Wimbledon officials are expected to change their rules requiring women to wear white underwear before next year’s championships.
The All England Lawn Tennis and Croquet Club is in talks with the Women’s Tennis Association (WTA) and kit manufacturers about changing their longstanding rule. It is expected the changes will take effect next year.
Wimbledon’s dress code calls for an “almost entirely white” outfit, including players’ undergarments, but that appears to be changing soon for the sport’s female competitors. The Times of London reports that the All England Lawn Tennis and Croquet Club, where the tennis championships are held, is in discussions with the Women’s Tennis Association about eliminating the requirement for white underwear, with changes expected to go into effect for next summer’s tournament. The shift is the result of pushback from women who say that when they have their periods, they don’t want to have to worry about the whole world seeing it as they’re playing.
“I have come off court and looked and gone, ‘Oh God. I hope you can’t see that in any pictures,'” Heather Watson, Britain’s former top seed, has said. Advocates also point to the effects of menstruation on younger female athletes. They note that when girls hit puberty, many stress out and avoid exercising or taking part in their sport of choice when they have their period—a 2018 poll cited by the Times puts that figure at 42%—or even stop playing altogether. Women have long lobbied for this change, showing up to demonstrate dressed in white skirts and red underwear.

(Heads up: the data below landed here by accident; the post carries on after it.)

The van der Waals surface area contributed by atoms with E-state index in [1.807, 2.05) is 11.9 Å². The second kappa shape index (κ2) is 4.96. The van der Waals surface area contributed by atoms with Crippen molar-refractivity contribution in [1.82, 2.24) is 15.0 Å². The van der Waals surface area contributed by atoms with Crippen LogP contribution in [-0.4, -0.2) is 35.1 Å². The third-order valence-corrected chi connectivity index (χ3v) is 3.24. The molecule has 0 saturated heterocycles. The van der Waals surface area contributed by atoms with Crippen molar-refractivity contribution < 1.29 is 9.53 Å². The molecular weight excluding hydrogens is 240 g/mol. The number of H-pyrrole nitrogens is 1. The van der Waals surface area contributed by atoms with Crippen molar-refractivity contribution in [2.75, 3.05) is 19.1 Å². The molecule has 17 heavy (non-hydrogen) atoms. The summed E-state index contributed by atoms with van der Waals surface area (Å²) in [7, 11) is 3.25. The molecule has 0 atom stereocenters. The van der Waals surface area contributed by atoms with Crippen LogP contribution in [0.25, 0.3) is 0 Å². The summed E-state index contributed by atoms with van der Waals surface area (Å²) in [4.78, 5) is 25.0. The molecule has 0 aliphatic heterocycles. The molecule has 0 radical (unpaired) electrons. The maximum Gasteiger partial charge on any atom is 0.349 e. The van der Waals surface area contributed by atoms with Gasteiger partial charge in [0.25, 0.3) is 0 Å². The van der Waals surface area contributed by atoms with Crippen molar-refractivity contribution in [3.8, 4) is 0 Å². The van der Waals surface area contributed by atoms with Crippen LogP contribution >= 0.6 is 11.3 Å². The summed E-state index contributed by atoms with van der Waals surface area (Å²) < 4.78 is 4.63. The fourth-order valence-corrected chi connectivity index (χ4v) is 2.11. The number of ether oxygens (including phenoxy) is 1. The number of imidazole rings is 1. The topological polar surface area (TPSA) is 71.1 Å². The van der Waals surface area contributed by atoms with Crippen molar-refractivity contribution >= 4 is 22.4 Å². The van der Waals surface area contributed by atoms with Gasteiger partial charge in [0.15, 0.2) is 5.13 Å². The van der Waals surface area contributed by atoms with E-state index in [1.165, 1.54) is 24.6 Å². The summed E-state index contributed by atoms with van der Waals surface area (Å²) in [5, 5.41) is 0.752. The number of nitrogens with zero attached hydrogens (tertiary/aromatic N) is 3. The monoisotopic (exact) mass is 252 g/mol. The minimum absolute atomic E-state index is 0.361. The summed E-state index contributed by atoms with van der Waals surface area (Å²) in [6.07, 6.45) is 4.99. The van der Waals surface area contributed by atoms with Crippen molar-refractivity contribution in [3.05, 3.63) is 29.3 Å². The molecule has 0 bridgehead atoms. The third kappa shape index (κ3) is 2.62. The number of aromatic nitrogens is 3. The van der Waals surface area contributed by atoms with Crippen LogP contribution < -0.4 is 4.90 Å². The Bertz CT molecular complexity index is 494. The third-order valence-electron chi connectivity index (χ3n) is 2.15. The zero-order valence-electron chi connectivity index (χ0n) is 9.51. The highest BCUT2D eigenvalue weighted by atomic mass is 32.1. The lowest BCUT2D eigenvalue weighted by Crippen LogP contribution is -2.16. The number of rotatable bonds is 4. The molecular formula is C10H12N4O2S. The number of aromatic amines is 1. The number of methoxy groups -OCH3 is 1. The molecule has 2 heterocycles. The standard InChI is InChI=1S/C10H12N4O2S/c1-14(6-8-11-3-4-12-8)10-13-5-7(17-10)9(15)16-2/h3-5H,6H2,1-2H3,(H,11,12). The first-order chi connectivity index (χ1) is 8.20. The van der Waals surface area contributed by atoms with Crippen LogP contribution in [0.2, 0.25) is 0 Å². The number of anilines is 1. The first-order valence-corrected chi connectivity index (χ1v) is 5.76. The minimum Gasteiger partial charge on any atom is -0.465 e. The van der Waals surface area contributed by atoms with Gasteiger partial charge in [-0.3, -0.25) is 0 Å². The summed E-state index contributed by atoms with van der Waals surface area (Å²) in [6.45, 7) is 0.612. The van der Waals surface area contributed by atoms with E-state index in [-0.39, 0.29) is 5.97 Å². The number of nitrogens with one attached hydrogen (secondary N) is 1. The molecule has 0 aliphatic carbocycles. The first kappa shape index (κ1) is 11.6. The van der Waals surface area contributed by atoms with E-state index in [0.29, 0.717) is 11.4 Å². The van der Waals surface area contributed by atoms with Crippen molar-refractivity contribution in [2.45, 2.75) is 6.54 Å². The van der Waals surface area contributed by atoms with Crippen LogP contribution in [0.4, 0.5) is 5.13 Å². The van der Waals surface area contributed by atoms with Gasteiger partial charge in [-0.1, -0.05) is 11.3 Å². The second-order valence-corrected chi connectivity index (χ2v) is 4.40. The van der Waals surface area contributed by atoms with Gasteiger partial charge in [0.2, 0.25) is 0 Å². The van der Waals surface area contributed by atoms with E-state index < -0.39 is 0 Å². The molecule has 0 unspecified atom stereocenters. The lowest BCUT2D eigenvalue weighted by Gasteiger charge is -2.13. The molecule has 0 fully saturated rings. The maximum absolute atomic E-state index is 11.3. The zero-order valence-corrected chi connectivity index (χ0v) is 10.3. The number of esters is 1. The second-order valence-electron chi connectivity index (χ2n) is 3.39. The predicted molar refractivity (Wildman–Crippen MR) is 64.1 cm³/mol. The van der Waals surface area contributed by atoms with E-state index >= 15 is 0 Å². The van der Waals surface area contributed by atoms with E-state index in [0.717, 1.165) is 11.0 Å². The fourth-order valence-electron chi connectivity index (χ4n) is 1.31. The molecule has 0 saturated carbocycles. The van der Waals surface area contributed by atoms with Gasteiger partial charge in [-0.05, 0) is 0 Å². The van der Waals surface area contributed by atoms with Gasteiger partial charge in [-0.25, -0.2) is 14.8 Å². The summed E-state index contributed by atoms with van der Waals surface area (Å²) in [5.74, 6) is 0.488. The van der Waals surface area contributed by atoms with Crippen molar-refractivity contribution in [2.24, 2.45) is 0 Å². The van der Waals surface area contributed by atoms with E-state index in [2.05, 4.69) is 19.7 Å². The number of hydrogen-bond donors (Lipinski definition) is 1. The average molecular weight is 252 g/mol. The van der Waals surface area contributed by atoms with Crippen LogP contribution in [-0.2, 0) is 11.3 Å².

In July, soccer player Holly Gordon helped organize an “Address the Dress Code” protest outside of Wimbledon’s gates, holding up signs proclaiming “It’s about bloody time,” per the Guardian. “We ultimately want it to be the women’s choice about what would … alleviate any stress or shame when it comes to competing professionally in front of the world,” she said then. Even the mom of one of the world’s top men’s players is rallying behind the modification. “If you are wearing all white and then possibly have a leak while you’re playing—I cannot think of a much more traumatic experience than that,” says Scottish tennis coach Judy Murray, mother of Andy Murray, per the Daily Mail.